The Friday Interview: Michael O’Shea, Panasonic Ireland

5 May 200644 Views

Michael O’Shea (pictured) is general manager of Panasonic Ireland is this week’s interviewee.

Which TV format will win out in the longer term — LCD or plasma?

We manufacture both and our view is that both have a place, but we believe the decision comes down to the size of TV. Up to 32 inches, LCD is pretty much the only game in town in terms of flat-panel monitors.
It’s above that that you start to get more debate as to which is the best way to go. LCD models are now appearing in 37 inches, 40 inches and bigger screen sizes.
When choosing a TV of 37 inches or more, plasma is the best choice. It gives you a better picture, in a nutshell: much higher contrast and a better viewing angle.
Response time is particularly important for fast-moving images, sport in particular. The bigger you go, the greater the difference becomes. I haven’t seen a 50-inch LCD yet that I would define as remotely viewable.

Is there room in the market for both?

Both technologies are developing; plasma has moved on. LCD lasts for 50-60,000 hours and plasma is now the same.
We’re quoting in our specs 60,000 hours, which is in excess of 20 years — and that would be watching eight hours of TV a day.

HDTV sets are now available in Ireland, but do you think the man in the street fully understands it?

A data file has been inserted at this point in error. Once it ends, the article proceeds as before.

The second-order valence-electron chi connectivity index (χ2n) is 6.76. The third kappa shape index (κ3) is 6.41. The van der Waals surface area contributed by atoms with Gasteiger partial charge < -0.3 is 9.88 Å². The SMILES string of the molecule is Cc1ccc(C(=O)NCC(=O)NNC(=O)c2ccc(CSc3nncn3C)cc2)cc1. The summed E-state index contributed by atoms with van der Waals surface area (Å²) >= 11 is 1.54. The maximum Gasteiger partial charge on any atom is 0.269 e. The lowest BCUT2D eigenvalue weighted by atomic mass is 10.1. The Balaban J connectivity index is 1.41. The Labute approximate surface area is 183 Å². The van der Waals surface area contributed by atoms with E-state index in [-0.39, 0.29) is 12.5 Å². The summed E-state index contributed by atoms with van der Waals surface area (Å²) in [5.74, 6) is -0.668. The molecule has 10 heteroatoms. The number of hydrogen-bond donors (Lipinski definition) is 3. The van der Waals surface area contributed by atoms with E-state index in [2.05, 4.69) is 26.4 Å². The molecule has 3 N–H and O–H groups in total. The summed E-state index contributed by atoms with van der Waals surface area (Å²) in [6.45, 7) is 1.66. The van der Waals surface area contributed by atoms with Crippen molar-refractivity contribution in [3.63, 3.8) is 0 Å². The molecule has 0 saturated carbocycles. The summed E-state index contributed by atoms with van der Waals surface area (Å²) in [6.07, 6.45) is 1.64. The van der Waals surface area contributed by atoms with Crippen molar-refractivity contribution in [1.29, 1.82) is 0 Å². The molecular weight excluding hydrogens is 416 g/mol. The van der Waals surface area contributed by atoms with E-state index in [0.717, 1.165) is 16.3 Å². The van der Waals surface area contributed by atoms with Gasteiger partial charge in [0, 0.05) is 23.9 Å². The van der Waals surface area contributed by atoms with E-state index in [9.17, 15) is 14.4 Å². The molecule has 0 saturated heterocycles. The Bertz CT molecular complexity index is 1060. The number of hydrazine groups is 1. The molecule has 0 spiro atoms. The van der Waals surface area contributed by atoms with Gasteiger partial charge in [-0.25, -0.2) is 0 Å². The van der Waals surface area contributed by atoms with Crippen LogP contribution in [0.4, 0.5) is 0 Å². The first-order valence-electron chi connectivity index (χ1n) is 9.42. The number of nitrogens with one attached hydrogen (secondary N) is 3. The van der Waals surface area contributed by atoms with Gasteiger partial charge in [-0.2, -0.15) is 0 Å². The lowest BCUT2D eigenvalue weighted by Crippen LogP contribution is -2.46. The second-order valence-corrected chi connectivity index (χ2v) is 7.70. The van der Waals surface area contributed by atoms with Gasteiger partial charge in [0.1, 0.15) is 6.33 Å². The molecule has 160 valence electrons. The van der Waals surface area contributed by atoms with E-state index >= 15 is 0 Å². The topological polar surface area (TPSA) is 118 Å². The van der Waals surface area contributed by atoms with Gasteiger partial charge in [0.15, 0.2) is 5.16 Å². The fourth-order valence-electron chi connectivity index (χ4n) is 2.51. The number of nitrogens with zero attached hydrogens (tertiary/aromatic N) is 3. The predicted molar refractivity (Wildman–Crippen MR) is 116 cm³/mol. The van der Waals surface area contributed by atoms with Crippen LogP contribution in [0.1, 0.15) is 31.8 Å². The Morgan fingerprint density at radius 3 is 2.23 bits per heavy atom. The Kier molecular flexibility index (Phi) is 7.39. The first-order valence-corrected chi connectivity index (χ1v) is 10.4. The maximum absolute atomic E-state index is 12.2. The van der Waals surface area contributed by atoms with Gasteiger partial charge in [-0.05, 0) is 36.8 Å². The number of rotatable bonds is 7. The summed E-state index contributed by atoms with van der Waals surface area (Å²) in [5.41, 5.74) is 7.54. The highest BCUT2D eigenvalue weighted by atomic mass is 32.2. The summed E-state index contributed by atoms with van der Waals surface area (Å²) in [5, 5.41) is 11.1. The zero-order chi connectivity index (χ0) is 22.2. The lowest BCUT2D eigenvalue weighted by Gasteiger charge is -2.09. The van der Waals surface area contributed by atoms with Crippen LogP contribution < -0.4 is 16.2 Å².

No, he doesn’t, because there’s been nobody really selling it to him up until the launch of Sky [whose HDTV service is due this summer].
Even then, the number of Sky users is limited and take-up will be restricted until RTE and the BBC start to promote it and that won’t be for a couple of years.

HDTV depends on having a digital signal first. How well prepared is Ireland for this?

The country’s been badly let down by the Government, while this technology has been moving on at pace in other countries.
The Consumer Electronics Distributors Association regularly meets with officials from the Department of Communications and we constantly express our intense frustration that there’s no progress being made on this. We’re getting further and further behind.
We may end up struggling to get products manufactured for the Irish market because we’ll still be asking for TVs with analogue tuners for UHF and VHF.
Look at the latest product brochures from manufacturers — you’ll find that more than half [the TVs] are not available in Ireland.
As a country supposedly dedicated to the digital future and losing sleep about broadband every day, it’s missing a major play out there in digital TV and it’s going to come home to roost.

By Gordon Smith

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